Meanwhile, half of all violent crimes went unreported to police, the institute determined.

“Research has shown that experiences of victimization are linked to poor well-being, including suicidal thoughts and attempts,” said Ilan H. Meyer, study author and Distinguished Senior Public Policy Fellow at the institute.

In addition to the hurtful rhetoric, Cooper said lawmakers’ efforts to marginalize and suppress the rights of transgender and non-binary Americans have also helped fuel the violence. She said that legislative bodies and school districts impose laws and policies limiting transgender people’s access to bathrooms, banning them from playing sports and censoring information about them in schools in order to “create this feeling of fear. “.

Earlier this year, Texas Governor Greg Abbott ordered parents who provide transgender care to their children to be investigated for child abuse, prompting the closure of some transgender health programs in the state. Eighteen states have laws or rules that prohibit or restrict transgender competitors at sporting events. Even schools are implementing anti-trans policies, with some banning books on transgender issues and teachers from discussing the topic, and ending gender-affirming services.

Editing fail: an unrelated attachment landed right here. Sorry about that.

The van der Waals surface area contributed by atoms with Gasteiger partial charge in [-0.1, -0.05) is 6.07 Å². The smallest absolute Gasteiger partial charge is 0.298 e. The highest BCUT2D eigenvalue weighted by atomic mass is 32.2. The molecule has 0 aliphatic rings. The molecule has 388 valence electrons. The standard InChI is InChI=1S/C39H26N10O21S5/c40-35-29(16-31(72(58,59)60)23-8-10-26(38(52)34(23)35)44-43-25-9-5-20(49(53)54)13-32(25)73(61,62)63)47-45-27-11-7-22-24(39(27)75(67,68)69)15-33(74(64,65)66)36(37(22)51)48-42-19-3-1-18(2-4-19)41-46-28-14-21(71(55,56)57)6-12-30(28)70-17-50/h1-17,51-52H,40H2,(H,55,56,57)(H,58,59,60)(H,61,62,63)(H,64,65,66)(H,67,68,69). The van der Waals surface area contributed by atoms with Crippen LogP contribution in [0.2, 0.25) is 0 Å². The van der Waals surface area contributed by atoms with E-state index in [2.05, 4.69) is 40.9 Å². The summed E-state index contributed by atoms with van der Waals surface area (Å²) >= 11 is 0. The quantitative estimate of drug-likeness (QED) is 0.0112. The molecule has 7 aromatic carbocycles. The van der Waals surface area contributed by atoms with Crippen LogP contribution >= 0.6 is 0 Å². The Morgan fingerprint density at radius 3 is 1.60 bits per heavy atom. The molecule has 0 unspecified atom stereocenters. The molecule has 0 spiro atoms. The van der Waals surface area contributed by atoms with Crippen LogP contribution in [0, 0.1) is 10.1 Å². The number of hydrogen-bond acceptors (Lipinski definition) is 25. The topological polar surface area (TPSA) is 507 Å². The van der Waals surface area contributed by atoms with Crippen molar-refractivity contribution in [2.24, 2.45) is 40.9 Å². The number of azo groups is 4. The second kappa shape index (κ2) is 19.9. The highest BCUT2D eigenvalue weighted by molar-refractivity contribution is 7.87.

Cooper described these efforts as being the product of the “noisy minority”.

“The opposition fights against the rights of transgender people because they don’t see us as human voters or worthy of protection,” she said. “They’re using fear to create this false narrative that trans people are out to hurt people, which isn’t true.”

And the very act of proposing policies — even if they are not adopted — contributes to subjecting transgender and gender non-conforming people to mental distress, Medina said, citing data from the Trevor Project which suggests that a majority of LGBTQI youth have said that discussing these issues has had a negative impact on their mental health.

Medina said tackling violence against transgender and gender non-conforming communities goes beyond simply stopping perpetrators, it involves a broader look at a variety of issues, including health care and economic factors. .

“You have to look at expanding transgender rights in a really comprehensive way,” she said.

Cooper echoed the call for protections for people at all levels, “leveling the playing field for transgender and non-binary people.”

She called for easier access for people to change their names and gender markers, better reporting of crimes, access to information about the LGBTQ community for school children, health care quality and equal access to jobs.

Increasing visibility and acceptance in mainstream society, Cooper said, will minimize fear and violence toward those who were previously seen as “different.”

“We really have to consider how important common sense is and how it should prevail in our decision-making processes,” she said.

“When we get rid of diversity, we are forced to see only ourselves and that is certainly not how I believe God created us.”

Comments are closed.